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The synergies and trade-offs of planned adaptation in agriculture: A general equilibrium analysis for Ethiopia


Yalew,  Amsalu Woldie
Potsdam Institute for Climate Impact Research;

Hirte,  Georg
External Organizations;


Lotze-Campen,  Hermann
Potsdam Institute for Climate Impact Research;

Tscharaktschiew,  Stefan
External Organizations;

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Yalew, A. W., Hirte, G., Lotze-Campen, H., Tscharaktschiew, S. (2019): The synergies and trade-offs of planned adaptation in agriculture: A general equilibrium analysis for Ethiopia. - Economics of Disasters and Climate Change, 3, 3, 213-233.

Cite as: https://publications.pik-potsdam.de/pubman/item/item_23179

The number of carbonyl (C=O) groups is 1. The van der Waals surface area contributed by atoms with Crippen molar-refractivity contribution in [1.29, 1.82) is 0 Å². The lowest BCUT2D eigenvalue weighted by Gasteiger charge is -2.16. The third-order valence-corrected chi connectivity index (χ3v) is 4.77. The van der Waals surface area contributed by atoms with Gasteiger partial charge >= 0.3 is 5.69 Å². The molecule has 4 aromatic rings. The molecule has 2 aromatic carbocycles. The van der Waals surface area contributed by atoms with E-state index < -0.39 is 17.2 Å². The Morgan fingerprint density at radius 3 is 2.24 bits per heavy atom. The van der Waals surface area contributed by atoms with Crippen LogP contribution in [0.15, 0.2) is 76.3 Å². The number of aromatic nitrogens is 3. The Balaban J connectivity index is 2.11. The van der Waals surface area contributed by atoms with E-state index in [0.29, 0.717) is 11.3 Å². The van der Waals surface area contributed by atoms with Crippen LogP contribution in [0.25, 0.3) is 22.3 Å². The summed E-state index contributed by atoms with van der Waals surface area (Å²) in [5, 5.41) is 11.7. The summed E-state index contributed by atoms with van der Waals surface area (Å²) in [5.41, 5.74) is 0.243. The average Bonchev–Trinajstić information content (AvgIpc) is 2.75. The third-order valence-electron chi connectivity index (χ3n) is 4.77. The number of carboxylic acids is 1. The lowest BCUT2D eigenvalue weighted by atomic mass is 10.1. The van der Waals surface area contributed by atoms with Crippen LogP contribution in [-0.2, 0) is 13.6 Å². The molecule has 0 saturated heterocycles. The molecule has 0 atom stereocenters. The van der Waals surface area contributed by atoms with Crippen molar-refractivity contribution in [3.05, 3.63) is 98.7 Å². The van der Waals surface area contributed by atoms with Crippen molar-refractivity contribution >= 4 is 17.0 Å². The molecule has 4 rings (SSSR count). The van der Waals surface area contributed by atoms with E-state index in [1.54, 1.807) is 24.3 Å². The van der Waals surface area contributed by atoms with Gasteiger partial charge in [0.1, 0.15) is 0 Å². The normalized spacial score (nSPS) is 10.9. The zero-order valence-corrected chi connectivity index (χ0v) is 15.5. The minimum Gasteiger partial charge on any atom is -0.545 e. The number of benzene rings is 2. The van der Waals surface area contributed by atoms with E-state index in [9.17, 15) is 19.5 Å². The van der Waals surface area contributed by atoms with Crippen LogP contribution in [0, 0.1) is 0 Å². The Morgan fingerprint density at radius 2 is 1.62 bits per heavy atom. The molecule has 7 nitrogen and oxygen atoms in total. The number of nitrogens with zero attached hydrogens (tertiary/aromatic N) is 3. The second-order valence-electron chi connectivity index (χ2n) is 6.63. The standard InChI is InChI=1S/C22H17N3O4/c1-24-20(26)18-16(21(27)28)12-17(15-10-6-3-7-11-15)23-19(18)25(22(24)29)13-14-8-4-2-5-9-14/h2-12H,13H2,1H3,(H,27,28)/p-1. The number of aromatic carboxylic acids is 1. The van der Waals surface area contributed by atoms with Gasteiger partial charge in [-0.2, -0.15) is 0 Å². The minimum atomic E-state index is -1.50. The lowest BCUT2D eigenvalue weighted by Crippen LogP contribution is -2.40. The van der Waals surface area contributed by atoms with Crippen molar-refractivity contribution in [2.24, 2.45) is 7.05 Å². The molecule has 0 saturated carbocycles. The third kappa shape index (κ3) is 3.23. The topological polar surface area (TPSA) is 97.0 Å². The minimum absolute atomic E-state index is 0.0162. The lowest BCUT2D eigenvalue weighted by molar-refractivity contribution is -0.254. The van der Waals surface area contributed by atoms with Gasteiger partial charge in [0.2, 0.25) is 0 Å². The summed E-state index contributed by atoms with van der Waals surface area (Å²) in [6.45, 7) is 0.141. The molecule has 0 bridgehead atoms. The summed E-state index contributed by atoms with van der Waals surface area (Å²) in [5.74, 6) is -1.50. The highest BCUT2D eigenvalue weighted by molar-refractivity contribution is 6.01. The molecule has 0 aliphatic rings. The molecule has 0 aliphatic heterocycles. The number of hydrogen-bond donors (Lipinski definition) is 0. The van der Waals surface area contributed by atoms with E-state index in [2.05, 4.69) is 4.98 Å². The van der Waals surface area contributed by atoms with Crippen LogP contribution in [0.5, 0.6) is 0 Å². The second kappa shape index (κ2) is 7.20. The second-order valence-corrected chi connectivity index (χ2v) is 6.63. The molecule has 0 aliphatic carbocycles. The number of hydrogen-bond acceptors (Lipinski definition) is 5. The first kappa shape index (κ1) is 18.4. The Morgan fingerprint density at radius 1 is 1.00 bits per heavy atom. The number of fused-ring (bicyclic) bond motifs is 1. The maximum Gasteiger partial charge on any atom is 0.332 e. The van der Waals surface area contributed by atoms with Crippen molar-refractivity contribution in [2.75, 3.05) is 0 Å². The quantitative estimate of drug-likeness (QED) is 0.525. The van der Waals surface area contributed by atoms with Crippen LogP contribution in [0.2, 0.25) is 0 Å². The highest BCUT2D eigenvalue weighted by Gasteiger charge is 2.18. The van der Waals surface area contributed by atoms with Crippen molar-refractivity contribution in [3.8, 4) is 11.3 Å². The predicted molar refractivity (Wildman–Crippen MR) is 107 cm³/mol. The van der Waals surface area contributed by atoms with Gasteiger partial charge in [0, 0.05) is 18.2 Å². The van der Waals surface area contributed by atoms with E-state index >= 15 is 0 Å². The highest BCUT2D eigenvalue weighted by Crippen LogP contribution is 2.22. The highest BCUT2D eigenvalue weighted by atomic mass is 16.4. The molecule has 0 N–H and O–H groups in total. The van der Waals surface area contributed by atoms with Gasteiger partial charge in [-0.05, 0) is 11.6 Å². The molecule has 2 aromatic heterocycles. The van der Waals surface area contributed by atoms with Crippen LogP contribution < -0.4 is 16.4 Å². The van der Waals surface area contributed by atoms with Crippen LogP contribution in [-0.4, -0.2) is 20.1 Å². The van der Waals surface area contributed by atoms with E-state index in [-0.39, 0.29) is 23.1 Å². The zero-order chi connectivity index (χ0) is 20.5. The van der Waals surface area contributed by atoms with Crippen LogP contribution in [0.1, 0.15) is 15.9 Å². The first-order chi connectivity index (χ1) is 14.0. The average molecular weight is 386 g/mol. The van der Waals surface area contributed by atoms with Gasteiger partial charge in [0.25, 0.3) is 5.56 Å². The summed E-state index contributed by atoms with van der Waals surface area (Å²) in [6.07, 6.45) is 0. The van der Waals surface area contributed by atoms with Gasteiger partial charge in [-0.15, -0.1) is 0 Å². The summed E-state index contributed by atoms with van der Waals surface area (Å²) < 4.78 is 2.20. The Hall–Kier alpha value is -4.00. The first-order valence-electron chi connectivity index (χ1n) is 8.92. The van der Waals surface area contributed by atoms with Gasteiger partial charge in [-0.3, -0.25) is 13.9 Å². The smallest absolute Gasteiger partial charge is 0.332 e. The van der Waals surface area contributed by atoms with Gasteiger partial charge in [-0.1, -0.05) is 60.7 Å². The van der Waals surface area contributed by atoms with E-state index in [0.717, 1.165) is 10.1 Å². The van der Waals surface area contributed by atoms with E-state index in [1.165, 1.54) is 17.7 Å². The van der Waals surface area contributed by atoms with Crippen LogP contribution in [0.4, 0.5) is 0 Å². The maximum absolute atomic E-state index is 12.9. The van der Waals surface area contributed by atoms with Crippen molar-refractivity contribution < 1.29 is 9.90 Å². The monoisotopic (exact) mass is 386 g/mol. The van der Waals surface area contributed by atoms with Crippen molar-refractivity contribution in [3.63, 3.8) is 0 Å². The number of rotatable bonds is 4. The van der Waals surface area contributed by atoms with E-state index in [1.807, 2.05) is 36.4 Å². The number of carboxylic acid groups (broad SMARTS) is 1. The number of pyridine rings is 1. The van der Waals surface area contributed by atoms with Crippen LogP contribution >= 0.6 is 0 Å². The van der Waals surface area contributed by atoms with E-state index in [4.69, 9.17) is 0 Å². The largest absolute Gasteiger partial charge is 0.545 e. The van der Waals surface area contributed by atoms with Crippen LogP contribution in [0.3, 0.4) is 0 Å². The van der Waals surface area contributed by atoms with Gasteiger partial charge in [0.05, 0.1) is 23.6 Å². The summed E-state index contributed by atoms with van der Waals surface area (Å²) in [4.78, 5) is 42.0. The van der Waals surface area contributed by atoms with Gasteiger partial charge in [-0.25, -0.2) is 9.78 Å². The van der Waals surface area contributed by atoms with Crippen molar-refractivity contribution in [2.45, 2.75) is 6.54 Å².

Adaptation costs and finance are topical issues in many developing countries. In this study, we apply a computable general equilibrium (CGE) model to examine the economy-wide and regional effects of planned adaptation aimed at maintaining the current level of agricultural productivity in the face of climate change in Ethiopia. We derived the direct costs for planned adaptation in agriculture with respect to three alternative scenarios of climate change-induced productivity shocks of −5%, −10%, and − 15% under three adaptation policy effectiveness scenarios. The results show that such adaptation may require incremental public budget equivalent to 25–100% of the current public expenditure for adaptation relevant measures in agriculture. This will increase urban households’ welfare by 1% to 5% due to the incremental demand for skilled labor types. It will however reduce the government saving by 33% to 173%, and pull factors of production from the private sector which eventually decreases manufacturing output (by 2% to 10%), other private services (by 3% to 13%) and GDP of urbanized regions (by 0.2% to 3%). Such trade-offs may strain the current macroeconomic endeavors of the country, e.g. the aim to reduce fiscal deficits and the effort to foster structural transformation driven by public investment. Policies that promote urban and commercial agriculture may help to reduce the country’s reliance on rain-fed smallholder agriculture (and hence the need for planned adaptation) while fostering structural transformation.